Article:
Access Control in Wireless Local Area Networks: Fast Authentication Schemes

Access Control in Wireless Local Area Networks: Fast Authentication Schemes

Jahan Hassan (The University of Sydney, Australia), Björn Landfeldt (The University of Sydney, Australia) and Albert Y. Zomaya (The University of Sydney, Australia)
Copyright: © 2008 |Pages: 13
DOI: 10.4018/978-1-59904-899-4.ch044
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Wireless local area networks (WLAN) are rapidly becoming a core part of network access. Supporting user mobility, more specifically session continuation in changing network access points, is becoming an integral part of wireless network services. This is because of the popularity of emerging real-time streaming applications that can be commonly used when the user is mobile, such as voice-over-IP and Internet radio. However, mobility introduces a new set of problems in wireless environments because of handoffs between network access points (APs). The IEEE 802.11i security standard imposes an authentication delay long enough to hamper real-time applications. This chapter will provide a comprehensive study on fast authentication solutions found in the literature as well as the industry that address this problem. These proposals focus on solving the mentioned problem for intradomain handoff scenarios where the access points belong to the same administrative domain or provider. Interdomain roaming is also becoming common-place for wireless access. We need fast authentication solutions for these environments that are managed by independent administrative authorities. We detail such a solution that explores the use of local trust relationships to foster fast authentication.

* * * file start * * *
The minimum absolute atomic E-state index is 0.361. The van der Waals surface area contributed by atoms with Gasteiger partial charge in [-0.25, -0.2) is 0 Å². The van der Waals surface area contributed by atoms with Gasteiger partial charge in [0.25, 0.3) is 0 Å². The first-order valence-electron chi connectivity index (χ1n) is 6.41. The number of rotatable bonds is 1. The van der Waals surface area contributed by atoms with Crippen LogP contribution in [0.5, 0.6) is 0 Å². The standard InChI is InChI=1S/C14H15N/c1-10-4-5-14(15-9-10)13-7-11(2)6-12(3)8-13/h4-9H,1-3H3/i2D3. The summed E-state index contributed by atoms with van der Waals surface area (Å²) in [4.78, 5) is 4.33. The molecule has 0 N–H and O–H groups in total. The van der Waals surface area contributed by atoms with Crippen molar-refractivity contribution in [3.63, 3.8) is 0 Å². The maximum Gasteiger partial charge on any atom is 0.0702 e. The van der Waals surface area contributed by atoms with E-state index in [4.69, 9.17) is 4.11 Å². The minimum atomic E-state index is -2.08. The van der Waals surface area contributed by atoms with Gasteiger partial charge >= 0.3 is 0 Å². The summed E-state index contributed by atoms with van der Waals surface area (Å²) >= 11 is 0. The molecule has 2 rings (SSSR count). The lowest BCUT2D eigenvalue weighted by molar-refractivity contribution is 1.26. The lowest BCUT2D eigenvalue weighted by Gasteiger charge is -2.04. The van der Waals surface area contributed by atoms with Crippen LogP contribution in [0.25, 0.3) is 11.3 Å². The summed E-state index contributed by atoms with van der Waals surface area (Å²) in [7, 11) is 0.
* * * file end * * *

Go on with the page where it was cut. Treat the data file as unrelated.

Key Terms in this Chapter

Handoffs: Changing network link-layer connection from one network access point or network port to another one.

Network Access Control: Used for security purposes. Network access control determines who (or which device) to give access to the network.

FHR: A group of wireless access points in a public access LAN to whom the predictive authentication will be performed (Pack, 2002). FHR is selected by using a FHR selection algorithm, and taking into account the user mobility and traffic pattern.

Neighbor Graph: A collection of APs that the mobile device is likely to handoff to in its next moves (Mishra, 2004).

Trust Cloud: A trust cloud is a collection of trust links for a given access point or residential gateway (RG) (Hassan, 2006).

Trust Link: A trust link defines the trust relationship between any two given RG (Hassan, 2006).

IEEE 802.11: Also known as Wi-Fi, this is a set of standards for WLANs from the IEEE 802 working group 11.

IEEE802.11i: An amendment to standard 802.11 to specify security mechanisms for Wi-Fi networks.

Wireless Networks: Networks (of computers) that allow network nodes (e.g., user devices) to connect to the network infrastructure without any wire, typically using short range radio.

WLANs: Wireless local area networks. Local area networks that allow every computer to use a wireless LAN card with which it can communicate with other systems.

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